Here is the Editorial Published by Harvard's 2024 Commencement Speaker, Maria Ressa

Maria Ressa (Johannes Simon/Getty Images)

Editor's Note: In early May, the Washington Free Beacon published a report about an editorial that ran last year in the Rappler, the news outlet co-founded and led by Harvard University's 2024 commencement speaker, Maria Ressa. Our report quoted the Rappler, indicating that the news outlet had argued:

"It is a great irony that the [Jewish] race that suffered centuries of oppression, even genocide at the hands of Adolf Hitler, is now [denying] the same aspirations [for] the Palestinians." 

When critics such as Rep. Elise Stefanik (R., N.Y.) expressed concern, the Rappler told Time magazine that the Free Beacon had misrepresented its views: The editorial was published in Tagalog, and the Rappler said Stefanik "should get an accurate translation."

The Free Beacon commissioned a translation of the editorial from Anna Katarina Rodriguez, the former executive director of the Commission on Filipino Language. We are posting Rodriguez’s translation in full below.

There is a need for a ‘humanitarian ceasefire’ in Gaza

Did you know that Palestinians wear bracelets bearing their names? This is because, at any moment, they can perish during airstrikes and they wish for their bodies to be identified.

When the Hamas launched a surprise attack in Israel last October 7, it resulted in the deaths of 1,400 people from Israel and the hostage of 241. Almost 250,000 Israeli lost their homes during the hostilities.

But the counter-attack of Israel killed approximately ten thousand people (9,770 people according to the latest tally of the Associated Press) and displaced 1.5 million people.

There is a side controversy regarding the running count of those killed by Israeli attacks in Gaza where no less than the President of United States of America, Joe Biden, has said, "I have no confidence in the number the Palestinians are using."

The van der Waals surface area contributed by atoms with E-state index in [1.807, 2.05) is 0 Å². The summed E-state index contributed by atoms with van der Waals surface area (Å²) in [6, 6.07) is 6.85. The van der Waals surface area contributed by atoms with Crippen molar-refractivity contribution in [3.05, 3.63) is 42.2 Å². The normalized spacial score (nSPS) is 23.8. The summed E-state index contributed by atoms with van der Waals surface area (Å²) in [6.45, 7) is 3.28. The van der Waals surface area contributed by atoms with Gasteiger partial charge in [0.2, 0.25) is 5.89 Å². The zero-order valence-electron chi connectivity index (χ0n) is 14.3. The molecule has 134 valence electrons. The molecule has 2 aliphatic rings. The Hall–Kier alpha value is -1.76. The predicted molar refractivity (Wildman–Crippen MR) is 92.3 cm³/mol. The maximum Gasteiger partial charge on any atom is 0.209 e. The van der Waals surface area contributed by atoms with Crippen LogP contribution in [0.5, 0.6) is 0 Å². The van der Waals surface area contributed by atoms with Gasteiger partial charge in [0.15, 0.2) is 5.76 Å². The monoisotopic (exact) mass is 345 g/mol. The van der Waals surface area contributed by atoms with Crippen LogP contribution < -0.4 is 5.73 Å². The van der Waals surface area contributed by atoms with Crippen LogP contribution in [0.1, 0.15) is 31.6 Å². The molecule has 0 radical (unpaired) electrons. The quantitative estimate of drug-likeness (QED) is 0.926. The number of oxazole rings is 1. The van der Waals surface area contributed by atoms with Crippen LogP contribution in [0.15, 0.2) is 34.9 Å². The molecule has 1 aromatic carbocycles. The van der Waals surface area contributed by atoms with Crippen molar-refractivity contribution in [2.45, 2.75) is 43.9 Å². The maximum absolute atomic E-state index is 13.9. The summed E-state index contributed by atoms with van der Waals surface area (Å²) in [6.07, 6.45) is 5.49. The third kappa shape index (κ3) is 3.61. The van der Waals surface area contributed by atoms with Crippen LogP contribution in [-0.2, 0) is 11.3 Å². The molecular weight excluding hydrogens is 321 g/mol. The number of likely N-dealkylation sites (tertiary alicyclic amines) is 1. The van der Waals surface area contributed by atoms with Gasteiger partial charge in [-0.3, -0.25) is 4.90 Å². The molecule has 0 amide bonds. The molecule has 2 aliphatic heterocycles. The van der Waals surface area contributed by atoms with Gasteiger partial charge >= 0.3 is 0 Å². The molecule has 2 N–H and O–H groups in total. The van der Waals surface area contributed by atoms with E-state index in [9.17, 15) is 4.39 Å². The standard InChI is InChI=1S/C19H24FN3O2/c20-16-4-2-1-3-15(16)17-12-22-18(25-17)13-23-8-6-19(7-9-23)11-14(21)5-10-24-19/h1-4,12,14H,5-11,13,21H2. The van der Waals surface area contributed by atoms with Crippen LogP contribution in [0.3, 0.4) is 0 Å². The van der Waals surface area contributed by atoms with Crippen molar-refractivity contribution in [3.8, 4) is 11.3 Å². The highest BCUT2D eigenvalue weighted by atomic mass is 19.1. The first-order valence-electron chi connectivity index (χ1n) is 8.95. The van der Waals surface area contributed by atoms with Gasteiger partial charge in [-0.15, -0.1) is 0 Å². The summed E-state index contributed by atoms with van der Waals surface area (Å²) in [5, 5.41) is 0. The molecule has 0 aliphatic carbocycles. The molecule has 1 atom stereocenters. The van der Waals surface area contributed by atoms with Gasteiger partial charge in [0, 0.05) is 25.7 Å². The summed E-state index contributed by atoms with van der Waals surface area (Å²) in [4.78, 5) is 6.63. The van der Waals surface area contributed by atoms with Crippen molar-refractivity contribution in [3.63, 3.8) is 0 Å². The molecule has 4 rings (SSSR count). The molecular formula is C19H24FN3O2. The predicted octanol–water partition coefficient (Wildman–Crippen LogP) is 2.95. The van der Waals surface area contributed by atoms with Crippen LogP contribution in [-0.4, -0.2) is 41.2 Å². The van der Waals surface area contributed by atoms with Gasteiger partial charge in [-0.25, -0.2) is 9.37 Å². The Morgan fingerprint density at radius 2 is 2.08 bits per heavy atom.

Regardless of the hocus-pocus of the Health Ministry of Gaza, it cannot be denied that there is a huge gap in the numbers of the death toll. This is also not disputed by respected media that monitor from a distance. (By the way, the ministry sent Biden a 212-page answer - setting out the names, gender, and ages of those killed.) There are also experts who allege that the death toll is probably higher considering those who remain unaccounted, crushed beneath the rubble of destroyed buildings.

It is clear that Israel has taken a disproportional response, not merely intended to retaliate but to wage an all-out war. Israel, by deploying its godlike technology, reveals its paleolithic instincts by disregarding the distinctions between civilians and its enemy, the Hamas.

On the other hand, the underdog, Hamas, frequently resorts to terrorist-like methods, such as its ruthless shooting of civilians, including students and the elderly, when it attacked last October 7.

In his column, the sociologist, Randy David, traced the diaspora of the Jews around the world, all longing for a homeland. It is with great irony that the race that for centuries, suffered oppression, even genocide at the hands of Adolf Hitler, is the same race that is now depriving the Palestinians of this same dream. According to David, "Yesterday’s oppressed have become today’s oppressors."

In the context of a territorial war stemming from Biblical times, we recognize the aspiration of all people to have a homeland where they can be free and where their human rights are respected. (Watch: What is the origin of the Israel-Hamas war?)

On the home front, it is not surprising why the Philippines abstained during the vote in the UN (Of course, the US’s little brown brother is back) because the resolution did not condemn what the UN Ambassador Antonio Lagdameo referred to as "terrorist attack of October 7."

Is it not more important for the Philippines to add its voice to the clamor for a humanitarian pause to grant a respite from the airstrikes and to allow the entry of food, water, and medical assistance to innocent civilians? Ambassador, sulking does not cultivate peace. In fact, lawyer, Mel Sta Maria, referred to it as an "amoral, if not immoral, decision."

Rappler adds its voice to those seeking a humanitarian ceasefire – which may begin as a humanitarian pause – amidst the bloodiest hostilities between Israeli and Palestinians since 1948.

•   For diplomats and politicians, there is a difference between a pause and a ceasefire, but, in either case, we speak of a cessation of bombings and attacks. A ceasefire is better. But if a pause is achieved, it may result in a ceasefire or an armistice.

•   We also support the actions of the UN General Assembly that call for Israel to refrain from its order for approximately 1.1 million civilians in Gaza to evacuate to the South.

•   We also call for the immediate release of civilian hostages, particularly those kidnapped by the Hamas.

They say that a "reporting crisis" exists in Gaza. According to the Committee to Protect Journalists, in its latest tally last November 5, around 36 journalists and media workers have died since the outbreak of the war. Journalists play a crucial role during war because they are able to provide an accurate picture on the ground, more than what government or semi-government sources can offer.